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Prix 1987 - 2007

ORF Oberösterreich

The Mask
Tom Bertino, Industrial Light & Magic (ILM) , Scott Squires , Steve Williams

Thanks to the animation skills of ILM, in the film "The Mask" a shy bank clerk is transformed into a cartoon character by putting on a mask.

"The Mask" is a zany comedy about a mild mannered bank teller who finds a magical mask that transforms him into a real "cartoon character". Subsequently the "bad guy" and the bank teller's dog have their turn with the mask. Director Chuck Russell wanted to create the Mask character based upon old cartoons, especially the Tex Avery cartoons. Our task was to create this style and action, but to keep it as real as possible. Designing and creating this mix of character animation was the most challenging aspect of the film visual effects both creatively and technically. The team at the start of project (Steve Williams, Animation Supervisor; Benton Jew, Art Director) worked with the director to define what the character would look like and how to best use his "talents".

Since the actor in this case was Jim Carrey, we could take full advantage of the facial and body action that he does so well and push them even further. All the plate photography was done without motion control. All moving camera shots would be matched later in computer graphics based on measurements taken during photography. At the end of the live action photography, we shot some elements of Jim Carrey rotating in front of a blue screen to provide images to be used in the tornadoes and zipping shots. We used the same rig with Peter Green (Dorian) for the end whirlpool sequence.

The 92 shots that ILM contributed were initially scanned into the computer using ILMs input scanner. Each of these shots involved some form of digital compositing and the majority utilized 3-D computer animation. Final images were output back to film using a high resolution CRT based recorder.

An important sequence in the film was the first time the mask was put on by the Stanley Ipkiss character. This was filmed once with the real mask in hand to use in the early cuts as well as help the actor and director develop the performance. Jim Carrey then mimed the action without the mask. Our computer graphics team (headed by CG Supervisor, Ellen Poon, for this sequence) then match moved the computer mask in his hand. Custom software was written to distort the mask and form tendrils that engulf his head. As Jim Carrey twirls around and tries to rip off the mask, his head motion is tracked frame by frame and the animation continues. His fingers are tracked with special software that then "digs" into the mask to reveal the green energy underneath.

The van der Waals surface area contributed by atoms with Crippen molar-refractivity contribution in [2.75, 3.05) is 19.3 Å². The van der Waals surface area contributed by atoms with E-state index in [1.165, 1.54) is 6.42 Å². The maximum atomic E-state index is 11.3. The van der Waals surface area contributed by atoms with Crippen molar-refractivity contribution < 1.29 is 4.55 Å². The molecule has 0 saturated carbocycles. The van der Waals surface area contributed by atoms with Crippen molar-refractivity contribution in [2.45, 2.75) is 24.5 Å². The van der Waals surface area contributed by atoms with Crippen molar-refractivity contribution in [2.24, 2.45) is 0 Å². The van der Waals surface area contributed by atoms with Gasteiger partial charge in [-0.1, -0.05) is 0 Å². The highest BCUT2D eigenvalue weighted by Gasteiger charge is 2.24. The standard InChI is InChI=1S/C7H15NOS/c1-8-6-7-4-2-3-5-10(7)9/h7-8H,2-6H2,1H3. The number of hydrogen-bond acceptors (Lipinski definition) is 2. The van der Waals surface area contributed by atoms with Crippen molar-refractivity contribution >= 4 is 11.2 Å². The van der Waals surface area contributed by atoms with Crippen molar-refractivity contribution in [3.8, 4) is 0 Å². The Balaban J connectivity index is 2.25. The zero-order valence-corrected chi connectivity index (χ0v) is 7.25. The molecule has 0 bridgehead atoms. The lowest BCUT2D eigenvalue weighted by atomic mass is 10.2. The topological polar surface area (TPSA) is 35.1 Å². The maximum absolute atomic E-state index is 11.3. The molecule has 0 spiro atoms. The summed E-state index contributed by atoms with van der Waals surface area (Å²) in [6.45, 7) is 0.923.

When the mask is finally on, he starts to spin and changes into a Tasmanian tornado which wreaks havoc on his apartment. All the animation was coordinated with the physical effects of the papers blowing and furniture moving. Jim Mitchell, the CG supervisor for this sequence, worked out a modeling and animation approach to achieve an ever-changing, semi-transparent tornado. The style of animation was changed a bit for each of the other tornado sequences in the film. In some cases we enhanced the physical effects by adding interactive items with CG (leaves being blown around by the tornado in the park shot, moneyfluttering in the air in the bank sequence).

Character Animation

Using the Tex Avery cartoons as a starting point, we would put the Mask through an animation "take" whenever he was suprised. The first of these was in the hallway when he sees his landlady with a mudpack. His eyes and tongue pop out and gyrate. The computer animator would use the initial action of Jim Carrey and go from there. Translating the same type of action from a hand drawn cartoon to aphotorealistic 3D version required experimentation to find the correct balance. If the tongue were too wet or the eyes changed too much it would become too "cartoony" or too gross. We decided early on that the each major Mask change would be different, and it would become more "pushed" as the film progressed. The scene in the nightclub has his tongue come out and roll across the table. This follows with him becoming a whistling wolf and culminates in his skull coming completely out of his head when he spots the police.

Mask Removal

The director felt that the mask should be on very tight, and the process oftaking it off would be difficult and probably a little painful (for thecharacter, not us!). A full 3D mask was matched to Jim Carrey who mimed the action of pulling it off. The animators would follow the action of his hands and fingers and stretch sections of the mask. The technical director for these shots would need to keep part of it still attached to his face and actually start pulling the flesh to match the mask using distortion tools.